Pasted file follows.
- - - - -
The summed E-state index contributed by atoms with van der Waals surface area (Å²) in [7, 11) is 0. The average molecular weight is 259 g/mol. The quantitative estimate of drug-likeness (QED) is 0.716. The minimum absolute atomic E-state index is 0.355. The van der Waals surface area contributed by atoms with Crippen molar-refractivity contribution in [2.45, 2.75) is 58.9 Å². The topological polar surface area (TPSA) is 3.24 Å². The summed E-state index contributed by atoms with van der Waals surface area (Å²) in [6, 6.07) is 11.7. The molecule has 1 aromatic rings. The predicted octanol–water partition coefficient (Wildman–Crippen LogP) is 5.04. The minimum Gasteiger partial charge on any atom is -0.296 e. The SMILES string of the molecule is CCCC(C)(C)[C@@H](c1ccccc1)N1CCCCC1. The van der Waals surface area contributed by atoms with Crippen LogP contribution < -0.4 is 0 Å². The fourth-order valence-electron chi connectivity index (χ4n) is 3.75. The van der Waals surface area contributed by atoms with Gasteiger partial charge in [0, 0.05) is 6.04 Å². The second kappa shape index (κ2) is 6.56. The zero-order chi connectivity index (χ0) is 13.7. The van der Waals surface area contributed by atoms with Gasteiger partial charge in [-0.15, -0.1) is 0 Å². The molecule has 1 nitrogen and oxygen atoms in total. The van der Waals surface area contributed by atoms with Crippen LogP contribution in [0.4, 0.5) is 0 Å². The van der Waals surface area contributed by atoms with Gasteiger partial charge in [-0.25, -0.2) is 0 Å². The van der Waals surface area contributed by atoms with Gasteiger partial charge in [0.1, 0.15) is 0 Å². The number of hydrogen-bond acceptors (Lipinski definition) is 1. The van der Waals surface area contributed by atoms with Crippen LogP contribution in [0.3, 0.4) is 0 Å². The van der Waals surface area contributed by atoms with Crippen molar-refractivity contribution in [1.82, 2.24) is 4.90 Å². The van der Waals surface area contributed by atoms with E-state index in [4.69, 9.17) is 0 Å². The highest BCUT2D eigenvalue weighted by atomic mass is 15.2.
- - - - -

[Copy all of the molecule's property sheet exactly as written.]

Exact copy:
The summed E-state index contributed by atoms with van der Waals surface area (Å²) in [7, 11) is 0. The average molecular weight is 259 g/mol. The quantitative estimate of drug-likeness (QED) is 0.716. The minimum absolute atomic E-state index is 0.355. The van der Waals surface area contributed by atoms with Crippen molar-refractivity contribution in [2.45, 2.75) is 58.9 Å². The topological polar surface area (TPSA) is 3.24 Å². The summed E-state index contributed by atoms with van der Waals surface area (Å²) in [6, 6.07) is 11.7. The molecule has 1 aromatic rings. The predicted octanol–water partition coefficient (Wildman–Crippen LogP) is 5.04. The minimum Gasteiger partial charge on any atom is -0.296 e. The SMILES string of the molecule is CCCC(C)(C)[C@@H](c1ccccc1)N1CCCCC1. The van der Waals surface area contributed by atoms with Crippen LogP contribution < -0.4 is 0 Å². The fourth-order valence-electron chi connectivity index (χ4n) is 3.75. The van der Waals surface area contributed by atoms with Gasteiger partial charge in [0, 0.05) is 6.04 Å². The second kappa shape index (κ2) is 6.56. The zero-order chi connectivity index (χ0) is 13.7. The van der Waals surface area contributed by atoms with Gasteiger partial charge in [-0.15, -0.1) is 0 Å². The molecule has 1 nitrogen and oxygen atoms in total. The van der Waals surface area contributed by atoms with Crippen LogP contribution in [0.4, 0.5) is 0 Å². The van der Waals surface area contributed by atoms with Gasteiger partial charge in [-0.25, -0.2) is 0 Å². The van der Waals surface area contributed by atoms with Gasteiger partial charge in [0.1, 0.15) is 0 Å². The number of hydrogen-bond acceptors (Lipinski definition) is 1. The van der Waals surface area contributed by atoms with Crippen LogP contribution in [0.3, 0.4) is 0 Å². The van der Waals surface area contributed by atoms with Crippen molar-refractivity contribution in [1.82, 2.24) is 4.90 Å². The van der Waals surface area contributed by atoms with E-state index in [4.69, 9.17) is 0 Å². The highest BCUT2D eigenvalue weighted by atomic mass is 15.2.